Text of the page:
Phosphodiesterase 4 inhibitors for chronic obstructive pulmonary disease.Cochrane Database Syst Rev 2017; 9:CD002309CD
Chronic obstructive pulmonary disease (COPD) is associated with cough, sputum production or dyspnoea and a reduction in lung function, quality of life and life expectancy. Apart from smoking cessation, there are no other treatments that slow lung function decline. Roflumilast and cilomilast are oral phosphodiesterase 4 (PDE4) inhibitors proposed to reduce the airway inflammation and bronchoconstriction seen in COPD. This is an update of a Cochrane review first published in 2011 and updated in 2013.
To evaluate the efficacy and safety of oral PDE4 inhibitors in the management of stable COPD.
We identified randomised controlled trials (RCTs) from the Cochrane Airways Trials Register (date of last search October 2016). We found other trials from web-based clinical trials registers.
We included RCTs if they compared oral PDE4 inhibitors with placebo in people with COPD. We allowed co-administration of standard COPD therapy.
DATA COLLECTION AND ANALYSIS
One review author extracted data and a second review author checked the data. We reported pooled data in Review Manager as mean differences (MD), standardised mean differences (SMD) or odds ratios (OR). We converted the odds ratios into absolute treatment effects in a 'Summary of findings' table.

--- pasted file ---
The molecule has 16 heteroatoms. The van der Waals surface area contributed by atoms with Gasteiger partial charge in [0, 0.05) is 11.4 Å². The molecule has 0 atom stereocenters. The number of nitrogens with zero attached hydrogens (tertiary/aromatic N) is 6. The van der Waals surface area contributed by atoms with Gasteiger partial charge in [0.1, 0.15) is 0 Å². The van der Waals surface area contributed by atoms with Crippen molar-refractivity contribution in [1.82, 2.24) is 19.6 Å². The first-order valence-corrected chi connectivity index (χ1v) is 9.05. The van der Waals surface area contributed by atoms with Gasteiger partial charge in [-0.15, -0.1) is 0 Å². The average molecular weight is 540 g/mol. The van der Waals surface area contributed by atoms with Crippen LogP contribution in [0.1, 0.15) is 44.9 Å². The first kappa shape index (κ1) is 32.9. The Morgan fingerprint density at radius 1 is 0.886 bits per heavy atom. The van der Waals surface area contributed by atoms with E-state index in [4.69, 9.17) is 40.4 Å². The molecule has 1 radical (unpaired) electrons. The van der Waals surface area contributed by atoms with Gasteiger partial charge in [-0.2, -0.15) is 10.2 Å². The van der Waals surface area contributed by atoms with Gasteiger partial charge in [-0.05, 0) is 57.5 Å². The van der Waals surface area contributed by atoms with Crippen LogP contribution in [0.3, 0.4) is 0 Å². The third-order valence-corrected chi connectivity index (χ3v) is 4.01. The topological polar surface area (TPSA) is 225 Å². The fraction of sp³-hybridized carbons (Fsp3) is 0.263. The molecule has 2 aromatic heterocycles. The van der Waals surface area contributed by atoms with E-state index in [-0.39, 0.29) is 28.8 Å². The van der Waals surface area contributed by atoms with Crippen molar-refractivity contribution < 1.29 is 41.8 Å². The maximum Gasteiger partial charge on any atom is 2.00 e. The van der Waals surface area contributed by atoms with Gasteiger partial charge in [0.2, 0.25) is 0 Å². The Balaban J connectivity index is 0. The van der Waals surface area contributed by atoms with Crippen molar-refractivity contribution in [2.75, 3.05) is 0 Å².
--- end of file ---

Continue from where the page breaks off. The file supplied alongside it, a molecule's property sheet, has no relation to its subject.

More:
Thirty-four separate RCTs studying roflumilast (20 trials with 17,627 participants) or cilomilast (14 trials with 6457 participants) met the inclusion criteria, with a duration of between six weeks and one year. These included people across international study centres with moderate to very severe COPD (Global Initiative for Chronic Obstructive Lung Disease (GOLD) grades II-IV), with a mean age of 64 years.We considered that the methodological quality of the 34 published and unpublished trials was acceptable overall. Treatment with a PDE4 inhibitor was associated with a significant improvement in forced expiratory volume in one second (FEV1) over the trial period compared with placebo (MD 51.53 mL, 95% confidence interval (CI) 43.17 to 59.90, 27 trials with 20,585 participants, moderate-quality evidence due to moderate levels of heterogeneity and risk of reporting bias). There were small improvements in quality of life (St George's Respiratory Questionnaire (SGRQ), MD -1.06 units, 95% CI -1.68 to -0.43, 11 trials with 7645 participants, moderate-quality evidence due to moderate levels of heterogeneity and risk of reporting bias) and COPD-related symptoms, but no significant change in exercise tolerance. Treatment with a PDE4 inhibitor was associated with a reduced likelihood of COPD exacerbation (OR 0.78, 95% CI 0.73 to 0.83; 23 trials with 19,948 participants, high-quality evidence). For every 100 people treated with PDE4 inhibitors, five more remained exacerbation-free during the study period compared with placebo (number needed to treat for an additional beneficial outcome (NNTB) 20, 95% CI 16 to 26). More participants in the treatment groups experienced non-serious adverse events compared with controls, particularly a range of gastrointestinal symptoms such as diarrhoea, nausea, vomiting or dyspepsia. For every 100 people treated with PDE4 inhibitors, seven more suffered from diarrhoea during the study period compared with placebo (number needed to treat for an additional harmful outcome (NNTH) 15, 95% CI 13 to 17). Roflumilast in particular was associated with weight loss during the trial period and an increase in insomnia and depressive mood symptoms. There was no significant effect of treatment on non-fatal serious adverse events (OR 0.99, 95% CI 0.91 to 1.07) or mortality (OR 0.97, 95% CI 0.76 to 1.23), although mortality was a rare event during the trials. Participants treated with PDE4 inhibitors were more likely to withdraw from the trials because of adverse effects; on average 14% in the treatment groups withdrew compared with 8% in the control groups.